Guessing the health effects of Obamacare
March 14, 2012 10:44 AM Subscribe
posted by scunning (24 comments total)
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A new working paper
by economists Charles Courtemanche (University of Louisville) and Daniela Zapata (UNC-Greensboro) shows that Massachusetts 2006 uniform healthcare coverage caused improvements for numerous health outcomes
. To the degree that the Massachusetts experiment is a guide for the federal Affordable Care Act, this study provides some guidance for guessing which individuals and approximately how much the benefits of the program will be.
Does Universal Coverage Improve Health? The Massachusetts Experience
Charles J. Courtemanche, Daniela Zapata
NBER Working Paper No. 17893
Issued in March 2012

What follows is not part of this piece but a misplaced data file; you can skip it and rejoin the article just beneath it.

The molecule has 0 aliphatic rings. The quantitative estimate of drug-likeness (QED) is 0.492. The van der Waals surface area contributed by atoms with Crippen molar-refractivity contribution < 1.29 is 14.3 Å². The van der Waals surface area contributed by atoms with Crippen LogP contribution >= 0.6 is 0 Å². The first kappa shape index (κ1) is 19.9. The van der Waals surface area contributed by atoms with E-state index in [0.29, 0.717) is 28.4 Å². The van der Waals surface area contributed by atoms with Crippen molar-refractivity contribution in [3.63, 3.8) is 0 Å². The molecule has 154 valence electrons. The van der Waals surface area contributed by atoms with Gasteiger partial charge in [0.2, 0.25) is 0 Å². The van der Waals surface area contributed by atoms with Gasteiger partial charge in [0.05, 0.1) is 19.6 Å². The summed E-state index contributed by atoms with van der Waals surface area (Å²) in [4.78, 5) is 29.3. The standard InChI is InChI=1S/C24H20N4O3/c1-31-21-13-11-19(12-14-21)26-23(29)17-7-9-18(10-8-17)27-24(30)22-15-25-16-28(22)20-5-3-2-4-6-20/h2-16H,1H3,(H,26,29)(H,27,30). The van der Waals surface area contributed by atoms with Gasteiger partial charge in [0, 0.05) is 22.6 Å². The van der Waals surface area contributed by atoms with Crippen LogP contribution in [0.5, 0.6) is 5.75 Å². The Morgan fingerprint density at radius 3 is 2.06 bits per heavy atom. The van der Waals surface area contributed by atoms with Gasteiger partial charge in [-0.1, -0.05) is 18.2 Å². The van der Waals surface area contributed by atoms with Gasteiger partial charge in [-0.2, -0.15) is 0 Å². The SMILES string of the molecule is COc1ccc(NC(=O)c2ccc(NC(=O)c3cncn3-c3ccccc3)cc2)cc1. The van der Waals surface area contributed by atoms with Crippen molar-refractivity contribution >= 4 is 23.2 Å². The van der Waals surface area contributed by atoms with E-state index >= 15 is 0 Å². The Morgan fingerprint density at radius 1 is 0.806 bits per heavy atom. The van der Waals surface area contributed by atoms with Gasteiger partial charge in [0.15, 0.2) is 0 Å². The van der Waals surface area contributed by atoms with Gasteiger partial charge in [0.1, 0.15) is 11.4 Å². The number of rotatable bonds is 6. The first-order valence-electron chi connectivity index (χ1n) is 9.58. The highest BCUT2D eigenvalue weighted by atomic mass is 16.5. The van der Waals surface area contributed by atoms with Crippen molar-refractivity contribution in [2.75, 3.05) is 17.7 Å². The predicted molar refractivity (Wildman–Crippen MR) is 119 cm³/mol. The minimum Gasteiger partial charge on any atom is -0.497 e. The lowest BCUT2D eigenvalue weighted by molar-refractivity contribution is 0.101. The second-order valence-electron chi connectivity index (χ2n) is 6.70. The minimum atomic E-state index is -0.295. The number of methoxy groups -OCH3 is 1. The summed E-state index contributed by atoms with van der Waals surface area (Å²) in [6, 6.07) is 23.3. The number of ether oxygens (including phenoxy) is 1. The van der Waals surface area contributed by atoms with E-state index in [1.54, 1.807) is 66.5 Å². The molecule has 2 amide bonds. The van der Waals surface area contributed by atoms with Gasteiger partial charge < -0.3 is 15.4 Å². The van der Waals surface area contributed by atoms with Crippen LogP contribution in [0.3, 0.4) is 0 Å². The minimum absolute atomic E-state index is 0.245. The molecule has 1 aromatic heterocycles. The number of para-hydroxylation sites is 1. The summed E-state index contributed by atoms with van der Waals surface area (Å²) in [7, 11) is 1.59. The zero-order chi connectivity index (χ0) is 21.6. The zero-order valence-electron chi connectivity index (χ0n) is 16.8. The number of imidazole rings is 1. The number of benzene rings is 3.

- In 2006, Massachusetts passed health care reform legislation designed to achieve nearly universal coverage through a combination of insurance market reforms, mandates, and subsidies that later served as the model for national health care reform. Using individual-level data from the Behavioral Risk Factor Surveillance System, we provide evidence that health care reform in Massachusetts led to better overall self-assessed health. An assortment of robustness checks and placebo tests support a causal interpretation of the results. We also document improvements in several determinants of overall health, including physical health, mental health, functional limitations, joint disorders, body mass index, and moderate physical activity. The health effects were strongest among women, minorities, near-elderly adults, and those with incomes low enough to qualify for the law’s subsidies. Finally, we use the reform to instrument for health insurance and estimate a sizeable impact of coverage on health. The effects on coverage were strongest for men, non-black minorities, young adults, and those who qualified for the subsidies, while the effects of coverage were strongest for women, blacks, the near-elderly, and middle-to-upper income individuals.